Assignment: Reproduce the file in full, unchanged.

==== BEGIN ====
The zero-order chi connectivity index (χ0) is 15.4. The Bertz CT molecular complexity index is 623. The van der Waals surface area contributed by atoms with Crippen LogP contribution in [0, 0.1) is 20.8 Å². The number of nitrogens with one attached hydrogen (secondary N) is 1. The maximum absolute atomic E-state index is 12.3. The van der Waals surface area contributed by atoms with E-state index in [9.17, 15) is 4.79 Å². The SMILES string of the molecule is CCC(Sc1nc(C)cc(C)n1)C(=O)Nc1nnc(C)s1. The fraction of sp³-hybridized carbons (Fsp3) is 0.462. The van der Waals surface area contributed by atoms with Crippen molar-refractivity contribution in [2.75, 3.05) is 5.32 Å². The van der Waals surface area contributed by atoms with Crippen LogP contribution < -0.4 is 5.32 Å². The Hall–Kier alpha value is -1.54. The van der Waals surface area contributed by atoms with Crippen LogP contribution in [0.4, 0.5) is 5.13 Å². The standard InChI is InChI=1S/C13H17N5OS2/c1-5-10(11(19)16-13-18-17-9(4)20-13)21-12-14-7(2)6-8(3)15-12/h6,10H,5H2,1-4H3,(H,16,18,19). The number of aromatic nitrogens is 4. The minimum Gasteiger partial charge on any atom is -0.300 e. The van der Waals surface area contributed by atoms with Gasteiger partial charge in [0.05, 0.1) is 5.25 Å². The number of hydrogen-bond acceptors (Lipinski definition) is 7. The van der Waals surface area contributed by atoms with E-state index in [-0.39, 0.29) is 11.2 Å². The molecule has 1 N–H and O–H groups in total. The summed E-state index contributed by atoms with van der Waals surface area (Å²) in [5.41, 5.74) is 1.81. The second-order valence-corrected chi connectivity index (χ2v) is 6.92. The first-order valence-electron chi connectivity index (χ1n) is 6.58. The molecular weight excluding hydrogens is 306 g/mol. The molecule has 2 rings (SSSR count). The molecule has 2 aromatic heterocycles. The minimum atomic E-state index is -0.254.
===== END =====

The zero-order chi connectivity index (χ0) is 15.4. The Bertz CT molecular complexity index is 623. The van der Waals surface area contributed by atoms with Crippen LogP contribution in [0, 0.1) is 20.8 Å². The number of nitrogens with one attached hydrogen (secondary N) is 1. The maximum absolute atomic E-state index is 12.3. The van der Waals surface area contributed by atoms with E-state index in [9.17, 15) is 4.79 Å². The SMILES string of the molecule is CCC(Sc1nc(C)cc(C)n1)C(=O)Nc1nnc(C)s1. The fraction of sp³-hybridized carbons (Fsp3) is 0.462. The van der Waals surface area contributed by atoms with Crippen molar-refractivity contribution in [2.75, 3.05) is 5.32 Å². The van der Waals surface area contributed by atoms with Crippen LogP contribution < -0.4 is 5.32 Å². The Hall–Kier alpha value is -1.54. The van der Waals surface area contributed by atoms with Crippen LogP contribution in [0.4, 0.5) is 5.13 Å². The standard InChI is InChI=1S/C13H17N5OS2/c1-5-10(11(19)16-13-18-17-9(4)20-13)21-12-14-7(2)6-8(3)15-12/h6,10H,5H2,1-4H3,(H,16,18,19). The number of aromatic nitrogens is 4. The minimum Gasteiger partial charge on any atom is -0.300 e. The van der Waals surface area contributed by atoms with Gasteiger partial charge in [0.05, 0.1) is 5.25 Å². The number of hydrogen-bond acceptors (Lipinski definition) is 7. The van der Waals surface area contributed by atoms with E-state index in [-0.39, 0.29) is 11.2 Å². The molecule has 1 N–H and O–H groups in total. The summed E-state index contributed by atoms with van der Waals surface area (Å²) in [5.41, 5.74) is 1.81. The second-order valence-corrected chi connectivity index (χ2v) is 6.92. The first-order valence-electron chi connectivity index (χ1n) is 6.58. The molecular weight excluding hydrogens is 306 g/mol. The molecule has 2 rings (SSSR count). The molecule has 2 aromatic heterocycles. The minimum atomic E-state index is -0.254.